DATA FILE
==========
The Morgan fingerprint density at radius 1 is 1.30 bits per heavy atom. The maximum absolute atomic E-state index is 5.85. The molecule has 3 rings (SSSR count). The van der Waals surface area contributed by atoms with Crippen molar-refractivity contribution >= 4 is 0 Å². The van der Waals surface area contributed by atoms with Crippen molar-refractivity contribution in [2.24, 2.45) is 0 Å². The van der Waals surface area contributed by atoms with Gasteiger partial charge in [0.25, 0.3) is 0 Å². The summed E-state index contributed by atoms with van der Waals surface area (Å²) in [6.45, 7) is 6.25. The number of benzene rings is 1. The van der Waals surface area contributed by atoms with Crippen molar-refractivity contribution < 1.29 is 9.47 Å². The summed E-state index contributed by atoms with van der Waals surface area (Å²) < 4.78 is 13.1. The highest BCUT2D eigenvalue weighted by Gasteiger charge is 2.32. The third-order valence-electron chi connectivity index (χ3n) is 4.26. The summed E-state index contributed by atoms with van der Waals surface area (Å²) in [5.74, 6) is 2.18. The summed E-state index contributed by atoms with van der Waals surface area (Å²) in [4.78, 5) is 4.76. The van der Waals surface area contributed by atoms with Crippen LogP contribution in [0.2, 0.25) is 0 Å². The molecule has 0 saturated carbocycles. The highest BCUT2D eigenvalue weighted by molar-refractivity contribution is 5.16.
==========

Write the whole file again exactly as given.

The Morgan fingerprint density at radius 1 is 1.30 bits per heavy atom. The maximum absolute atomic E-state index is 5.85. The molecule has 3 rings (SSSR count). The van der Waals surface area contributed by atoms with Crippen molar-refractivity contribution >= 4 is 0 Å². The van der Waals surface area contributed by atoms with Crippen molar-refractivity contribution in [2.24, 2.45) is 0 Å². The van der Waals surface area contributed by atoms with Gasteiger partial charge in [0.25, 0.3) is 0 Å². The summed E-state index contributed by atoms with van der Waals surface area (Å²) in [6.45, 7) is 6.25. The number of benzene rings is 1. The van der Waals surface area contributed by atoms with Crippen molar-refractivity contribution < 1.29 is 9.47 Å². The summed E-state index contributed by atoms with van der Waals surface area (Å²) < 4.78 is 13.1. The highest BCUT2D eigenvalue weighted by Gasteiger charge is 2.32. The third-order valence-electron chi connectivity index (χ3n) is 4.26. The summed E-state index contributed by atoms with van der Waals surface area (Å²) in [5.74, 6) is 2.18. The summed E-state index contributed by atoms with van der Waals surface area (Å²) in [4.78, 5) is 4.76. The van der Waals surface area contributed by atoms with Crippen LogP contribution in [0.2, 0.25) is 0 Å². The molecule has 0 saturated carbocycles. The highest BCUT2D eigenvalue weighted by molar-refractivity contribution is 5.16.